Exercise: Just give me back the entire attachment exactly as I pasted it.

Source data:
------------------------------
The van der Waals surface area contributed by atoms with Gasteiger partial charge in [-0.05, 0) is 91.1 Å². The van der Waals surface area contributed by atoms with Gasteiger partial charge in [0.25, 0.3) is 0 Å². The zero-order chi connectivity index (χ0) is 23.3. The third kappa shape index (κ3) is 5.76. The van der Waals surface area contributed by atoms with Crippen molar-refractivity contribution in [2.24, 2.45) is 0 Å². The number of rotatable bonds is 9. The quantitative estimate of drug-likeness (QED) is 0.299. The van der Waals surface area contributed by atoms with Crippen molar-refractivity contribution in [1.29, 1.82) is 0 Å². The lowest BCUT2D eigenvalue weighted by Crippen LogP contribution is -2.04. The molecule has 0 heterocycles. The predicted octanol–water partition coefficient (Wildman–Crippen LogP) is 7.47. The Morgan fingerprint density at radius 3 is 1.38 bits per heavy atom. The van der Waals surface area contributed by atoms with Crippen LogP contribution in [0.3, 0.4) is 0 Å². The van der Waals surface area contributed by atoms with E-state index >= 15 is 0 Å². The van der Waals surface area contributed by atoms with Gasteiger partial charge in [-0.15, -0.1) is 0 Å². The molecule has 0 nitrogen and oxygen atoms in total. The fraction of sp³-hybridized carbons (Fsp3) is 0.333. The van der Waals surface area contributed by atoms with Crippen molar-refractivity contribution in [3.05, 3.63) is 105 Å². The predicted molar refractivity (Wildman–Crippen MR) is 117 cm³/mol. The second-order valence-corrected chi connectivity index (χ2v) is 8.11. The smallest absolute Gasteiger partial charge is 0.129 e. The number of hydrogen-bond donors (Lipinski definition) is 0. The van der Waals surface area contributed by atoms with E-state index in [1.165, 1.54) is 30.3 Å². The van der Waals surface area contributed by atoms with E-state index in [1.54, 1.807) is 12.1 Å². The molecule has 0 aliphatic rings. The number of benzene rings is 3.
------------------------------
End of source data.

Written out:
The van der Waals surface area contributed by atoms with Gasteiger partial charge in [-0.05, 0) is 91.1 Å². The van der Waals surface area contributed by atoms with Gasteiger partial charge in [0.25, 0.3) is 0 Å². The zero-order chi connectivity index (χ0) is 23.3. The third kappa shape index (κ3) is 5.76. The van der Waals surface area contributed by atoms with Crippen molar-refractivity contribution in [2.24, 2.45) is 0 Å². The number of rotatable bonds is 9. The quantitative estimate of drug-likeness (QED) is 0.299. The van der Waals surface area contributed by atoms with Crippen molar-refractivity contribution in [1.29, 1.82) is 0 Å². The lowest BCUT2D eigenvalue weighted by Crippen LogP contribution is -2.04. The molecule has 0 heterocycles. The predicted octanol–water partition coefficient (Wildman–Crippen LogP) is 7.47. The Morgan fingerprint density at radius 3 is 1.38 bits per heavy atom. The van der Waals surface area contributed by atoms with Crippen LogP contribution in [0.3, 0.4) is 0 Å². The van der Waals surface area contributed by atoms with E-state index >= 15 is 0 Å². The van der Waals surface area contributed by atoms with Gasteiger partial charge in [-0.15, -0.1) is 0 Å². The molecule has 0 nitrogen and oxygen atoms in total. The fraction of sp³-hybridized carbons (Fsp3) is 0.333. The van der Waals surface area contributed by atoms with Crippen molar-refractivity contribution in [3.05, 3.63) is 105 Å². The predicted molar refractivity (Wildman–Crippen MR) is 117 cm³/mol. The second-order valence-corrected chi connectivity index (χ2v) is 8.11. The smallest absolute Gasteiger partial charge is 0.129 e. The number of hydrogen-bond donors (Lipinski definition) is 0. The van der Waals surface area contributed by atoms with E-state index in [1.165, 1.54) is 30.3 Å². The van der Waals surface area contributed by atoms with E-state index in [1.54, 1.807) is 12.1 Å². The molecule has 0 aliphatic rings. The number of benzene rings is 3.